Facebook’s algorithms give it more editorial responsibility, not less – Ansgar Koene

16 09 2016

facebookRecent criticism of Facebook for removing a post containing the iconic image of a naked girl during the Vietnam War isn’t the first time it has been accused of censorship. Yet at the same time, it is regularly rebuked for failing to remove quickly enough hateful, illegal or inappropriate material, most recently by the German government. Read the rest of this entry »





Data protection through the lens of competition law: will Germany lead the way? – Inge Graef and Brendan Van Alsenoy

24 03 2016

germany-1177268_1920_fullOn 2 March 2016, the Bundeskartellamt, the German competition authority announced its decision to initiate proceedings against Facebook on suspicion that the social network provider had abused its dominant position by infringing data protection rules.  This case represents the first attempt by a European competition authority to integrate data protection interests into competition analysis, and raises interesting questions about the interface between these two areas of law. Read the rest of this entry »





Case Law, CJEU: Schrems v Data Protection Commissioner, Key Aspects of the Judgment – Lorna Woods

7 10 2015

FacebookOn 6 October 2015, the Court of Justice of the European Union (ECJ) declared that the Safe Harbour agreement which allowed the movement of digital data between the EU and the US was invalid. The Court was ruling in a case brought by Max Schrems, an Austrian student and privacy campaigner who, in the wake of the Snowden revelations of mass surveillance, contested the fact that data about Europeans and others was being stored in the US by tech companies such as Facebook. Professor Lorna Woods of the University of Essex explains some key aspects of the judgment. Read the rest of this entry »





Case Note: Schrems v Data Protection Commissioner, The beginning of the end for safe harbour? – Lorna Woods

26 09 2015

schremsThe Advocate General of the European Court of Justice has delivered his non-binding legal opinion in Schrems v. Data Protection Commissioner, a case brought by an Austrian citizen against the Irish Data Protection Commissioner concerning the transfer of Facebook data to US servers.  Professor Lorna Woods, University of Essex, reports and comments on the opinion – and its potential implications. Read the rest of this entry »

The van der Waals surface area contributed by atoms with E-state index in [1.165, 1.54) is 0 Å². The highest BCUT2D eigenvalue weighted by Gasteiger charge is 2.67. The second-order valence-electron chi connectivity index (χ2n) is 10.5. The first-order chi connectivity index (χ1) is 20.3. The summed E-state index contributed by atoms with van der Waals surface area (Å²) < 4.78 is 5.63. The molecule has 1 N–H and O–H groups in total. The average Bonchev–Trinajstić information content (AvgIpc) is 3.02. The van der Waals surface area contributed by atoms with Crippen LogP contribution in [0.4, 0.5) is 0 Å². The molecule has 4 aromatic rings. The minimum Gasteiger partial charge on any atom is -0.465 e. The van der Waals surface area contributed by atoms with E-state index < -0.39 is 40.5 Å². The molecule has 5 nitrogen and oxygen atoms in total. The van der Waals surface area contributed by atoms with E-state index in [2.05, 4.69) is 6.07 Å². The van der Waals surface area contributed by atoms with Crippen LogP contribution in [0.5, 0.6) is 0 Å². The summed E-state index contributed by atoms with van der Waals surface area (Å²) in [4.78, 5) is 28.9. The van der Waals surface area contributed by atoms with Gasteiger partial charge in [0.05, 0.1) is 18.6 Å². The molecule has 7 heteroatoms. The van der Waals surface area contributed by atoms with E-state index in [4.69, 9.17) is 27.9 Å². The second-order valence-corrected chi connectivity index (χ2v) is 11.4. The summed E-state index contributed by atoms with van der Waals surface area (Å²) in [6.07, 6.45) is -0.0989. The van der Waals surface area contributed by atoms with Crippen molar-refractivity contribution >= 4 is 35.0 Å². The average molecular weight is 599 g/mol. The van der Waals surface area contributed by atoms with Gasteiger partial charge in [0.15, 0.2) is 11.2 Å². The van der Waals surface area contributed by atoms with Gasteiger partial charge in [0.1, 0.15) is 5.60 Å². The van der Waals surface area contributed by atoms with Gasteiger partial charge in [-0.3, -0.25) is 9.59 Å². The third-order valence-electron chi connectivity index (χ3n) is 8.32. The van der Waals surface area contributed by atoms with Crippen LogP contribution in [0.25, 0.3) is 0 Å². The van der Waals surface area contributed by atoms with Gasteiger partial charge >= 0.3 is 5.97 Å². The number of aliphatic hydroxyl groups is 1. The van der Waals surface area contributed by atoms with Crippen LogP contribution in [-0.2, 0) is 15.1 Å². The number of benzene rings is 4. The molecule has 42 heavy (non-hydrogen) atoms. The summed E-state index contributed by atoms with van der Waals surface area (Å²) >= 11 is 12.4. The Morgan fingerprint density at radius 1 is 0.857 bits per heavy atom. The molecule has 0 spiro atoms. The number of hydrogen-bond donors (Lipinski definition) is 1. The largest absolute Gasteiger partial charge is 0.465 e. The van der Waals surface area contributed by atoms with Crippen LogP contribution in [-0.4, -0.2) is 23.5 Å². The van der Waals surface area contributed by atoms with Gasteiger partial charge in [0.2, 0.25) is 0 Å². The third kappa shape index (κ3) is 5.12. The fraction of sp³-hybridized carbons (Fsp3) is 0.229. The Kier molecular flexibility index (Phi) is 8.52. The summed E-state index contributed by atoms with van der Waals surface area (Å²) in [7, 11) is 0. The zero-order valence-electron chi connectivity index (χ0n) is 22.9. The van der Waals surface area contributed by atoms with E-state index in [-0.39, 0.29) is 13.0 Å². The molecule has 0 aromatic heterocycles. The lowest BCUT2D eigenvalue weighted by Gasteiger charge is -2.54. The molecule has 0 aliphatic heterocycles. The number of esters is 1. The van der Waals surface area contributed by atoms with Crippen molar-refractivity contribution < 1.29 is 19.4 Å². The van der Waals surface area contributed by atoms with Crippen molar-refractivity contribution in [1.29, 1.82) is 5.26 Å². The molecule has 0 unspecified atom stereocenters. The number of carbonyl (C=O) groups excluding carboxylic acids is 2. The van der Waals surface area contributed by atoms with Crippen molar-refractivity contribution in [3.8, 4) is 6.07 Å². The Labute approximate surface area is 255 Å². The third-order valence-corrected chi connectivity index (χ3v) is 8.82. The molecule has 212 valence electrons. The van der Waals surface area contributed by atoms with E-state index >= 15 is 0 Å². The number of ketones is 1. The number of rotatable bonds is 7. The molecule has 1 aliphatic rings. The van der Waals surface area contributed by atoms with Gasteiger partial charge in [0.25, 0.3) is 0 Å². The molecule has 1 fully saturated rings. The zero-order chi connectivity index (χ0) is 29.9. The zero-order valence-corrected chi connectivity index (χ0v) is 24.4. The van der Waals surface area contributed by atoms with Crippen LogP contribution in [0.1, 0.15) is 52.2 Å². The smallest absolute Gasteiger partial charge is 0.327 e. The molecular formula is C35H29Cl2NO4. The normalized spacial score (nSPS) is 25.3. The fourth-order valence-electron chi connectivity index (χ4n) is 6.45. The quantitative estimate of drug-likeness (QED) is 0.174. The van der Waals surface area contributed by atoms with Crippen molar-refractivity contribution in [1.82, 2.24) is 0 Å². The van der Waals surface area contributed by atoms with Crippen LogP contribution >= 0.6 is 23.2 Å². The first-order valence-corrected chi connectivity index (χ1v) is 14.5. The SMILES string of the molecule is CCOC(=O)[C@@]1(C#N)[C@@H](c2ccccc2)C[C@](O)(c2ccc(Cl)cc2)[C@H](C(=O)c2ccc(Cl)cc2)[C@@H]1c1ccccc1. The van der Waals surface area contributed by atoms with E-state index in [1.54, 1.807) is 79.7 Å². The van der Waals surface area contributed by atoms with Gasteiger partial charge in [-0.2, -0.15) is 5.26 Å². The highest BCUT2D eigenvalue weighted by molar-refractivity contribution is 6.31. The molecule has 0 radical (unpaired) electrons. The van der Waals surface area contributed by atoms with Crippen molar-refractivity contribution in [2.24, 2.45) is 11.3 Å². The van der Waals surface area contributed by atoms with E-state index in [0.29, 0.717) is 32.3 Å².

Why EU authorities are taking a closer look at Facebook’s privacy practices – Brendan Van Alsenoy and Valerie Verdoodt

5 06 2015

FacebookIn November last year, Facebook announced it would be updating its policies and terms. Changes were going to be made to the company’s data policy, cookies policy and terms of service. The revised policies and terms came into effect on January 30th, 2015. Read the rest of this entry »





Facebook misused private information of convicted sex offender in not removing threatening posts containing his personal information, despite not receiving their web addresses – Alison Knight

21 04 2015

keys-264596__180The High Court of Justice in Northern Ireland recently held that Facebook Ireland misused the private information of a convicted sex offender posted on a Facebook page. This is an interesting little case as it deals with the issue of adequate notice in respect of web-hosting immunity available under the Electronic Commerce (EC Directive) Regulations 2002 (“the 2002 Regulations”). Read the rest of this entry »





Case Law, Northern Ireland: CG v Facebook Ireland, Harassment of Sex offenders and a Facebook injunction – Lorna Skinner

3 03 2015

Keeping Kids SafeIn CG v. Facebook Ireland Ltd and Joseph McCloskey ([2015] NIQB 11) a convicted sex offender was awarded £20,000 for misuse of private information and harassment claims brought in respect of a Facebook page designed to identify and track the whereabouts of sex offenders.  An injunction was granted against Facebook. Read the rest of this entry »